There’s a little bit of everything in the Northwest Division ahead of the 2022-23 NBA season. Two teams, Denver and Minnesota, have aspirations of competing to win the Western Conference. Another two, Oklahoma City and Utah, have their eyes on the biggest names in the 2023 NBA Draft. And then there’s Portland, which could go in any direction now that Damian Lillard is healthy and back in the fold.
Today, we’re going to look at all five of these squads, and try to identify their biggest questions before the year tips off.
Denver Nuggets: Is their Big 4 really that good?
Nikola Jokic is Nikola Jokic. Jamal Murray and Michael Porter Jr. are both back from injuries. Aaron Gordon can shoulder a much smaller scoring role and a much larger everything else role. That quartet only got to play five games alongside one another after Gordon was acquired at the 2021 trade deadline before Murray tore his ACL, but those five games made one thing clear: When they combine forces, these four dudes are capable of pummeling opposing teams.
Getting to watch Murray and Jokic do their thing alongside one another is going to be a blast — there is not a better inverted pick-and-roll in basketball when they are cooking. Porter needs to show he can do more than hit shots, but hoo boy, stopping him when he’s hitting shots is tough. Gordon as a Swiss army knife makes life easier on everyone else while maximizing the stuff he’s good at. And of course, no one in basketball is better at making everything make sense on the offensive end of the floor than the two-time league MVP, who should be able to carry the team while Murray and Porter are getting their feet back under them.
Denver is a championship contender this year. Their depth is quite good, as Bruce Brown and Kentavious Caldwell-Pope are sensational fits alongside that foursome and Bones Hyland is not afraid to shoot. But if the Murray-Porter-Gordon-Jokic grouping is going strong, beating the Nuggets four times in seven games is going to be awfully tough.
Minnesota Timberwolves: How does the whole Rudy Gobert thing work?
The Timberwolves made one of the more shocking trades we’ve seen in recent memory by going out and getting Gobert from the Utah Jazz. For a team that already has Karl-Anthony Towns, making a gigantic move to bring in a center seems a bit odd.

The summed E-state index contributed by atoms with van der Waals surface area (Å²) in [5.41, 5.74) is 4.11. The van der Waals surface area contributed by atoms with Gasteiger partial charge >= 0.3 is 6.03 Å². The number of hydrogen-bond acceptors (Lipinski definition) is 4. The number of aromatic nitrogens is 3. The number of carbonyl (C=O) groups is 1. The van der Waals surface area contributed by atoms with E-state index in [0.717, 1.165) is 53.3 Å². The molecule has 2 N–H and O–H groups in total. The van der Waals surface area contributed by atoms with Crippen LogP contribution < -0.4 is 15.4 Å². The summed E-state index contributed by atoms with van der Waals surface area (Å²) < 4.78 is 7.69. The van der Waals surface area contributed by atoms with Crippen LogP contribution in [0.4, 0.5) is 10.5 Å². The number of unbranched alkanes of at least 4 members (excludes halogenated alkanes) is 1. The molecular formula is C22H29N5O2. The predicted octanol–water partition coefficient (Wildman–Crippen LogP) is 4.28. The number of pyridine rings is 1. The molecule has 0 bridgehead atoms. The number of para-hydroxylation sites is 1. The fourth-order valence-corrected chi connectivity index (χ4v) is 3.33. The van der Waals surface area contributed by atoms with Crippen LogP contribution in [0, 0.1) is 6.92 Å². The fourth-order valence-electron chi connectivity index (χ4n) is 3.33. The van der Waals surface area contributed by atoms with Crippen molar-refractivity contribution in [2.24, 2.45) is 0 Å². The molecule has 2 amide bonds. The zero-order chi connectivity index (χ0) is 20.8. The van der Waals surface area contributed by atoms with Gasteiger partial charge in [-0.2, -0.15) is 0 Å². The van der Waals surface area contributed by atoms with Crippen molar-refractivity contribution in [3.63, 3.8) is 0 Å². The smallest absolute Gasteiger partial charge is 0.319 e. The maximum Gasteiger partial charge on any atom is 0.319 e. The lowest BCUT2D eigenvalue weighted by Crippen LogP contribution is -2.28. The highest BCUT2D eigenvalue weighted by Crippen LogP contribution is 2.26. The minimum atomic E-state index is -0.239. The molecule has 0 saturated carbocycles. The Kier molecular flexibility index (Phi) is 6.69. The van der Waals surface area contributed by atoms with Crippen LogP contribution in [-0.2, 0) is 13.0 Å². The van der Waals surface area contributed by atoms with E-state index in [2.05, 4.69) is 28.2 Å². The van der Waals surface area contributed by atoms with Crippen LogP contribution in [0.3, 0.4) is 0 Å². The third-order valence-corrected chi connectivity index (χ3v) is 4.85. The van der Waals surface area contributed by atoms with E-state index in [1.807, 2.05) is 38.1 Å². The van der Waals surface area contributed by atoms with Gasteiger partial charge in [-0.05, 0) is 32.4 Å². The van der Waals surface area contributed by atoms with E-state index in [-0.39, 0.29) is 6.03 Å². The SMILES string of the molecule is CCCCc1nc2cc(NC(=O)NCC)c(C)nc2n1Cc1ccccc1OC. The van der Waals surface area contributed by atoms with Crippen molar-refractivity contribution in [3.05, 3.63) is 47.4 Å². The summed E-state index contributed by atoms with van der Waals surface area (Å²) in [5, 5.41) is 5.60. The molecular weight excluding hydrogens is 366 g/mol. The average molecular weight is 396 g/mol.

And then, you peel back the layers a bit: Towns is free to go all-in on being, as he fancies himself, the greatest shooting big man in basketball history. Anthony Edwards and D’Angelo Russell now have a brick wall for a partner in their pick-and-roll game. Gobert’s ability to take away the entirety of the paint means the team can be hyper-aggressive on the perimeter if they so choose — while the team was a respectable 13th in defensive rating last year, the Wolves were second in turnover percentage.
There’s no guarantee any of this works, and as we saw during his time in Utah, there are real concerns about what happens when Gobert gets to the playoffs. They have 82 games, however, before they have to worry about that, and Chris Finch has established himself as one of the league’s best coaches at figuring out solutions to problems. This has the potential to be really, really fun.
Portland Trail Blazers: Is their bench good enough?
Portland’s starting five should be a blast. Damian Lillard is healthy, Anfernee Simons blossomed last season en route to a big money extension, Josh Hart thrived upon getting traded to the Pacific Northwest, Jerami Grant should fit in perfectly at the four, and Jusuf Nurkic has been a steady hand in the middle for years. When they are playing well, the Blazers are going to give opposing teams headaches.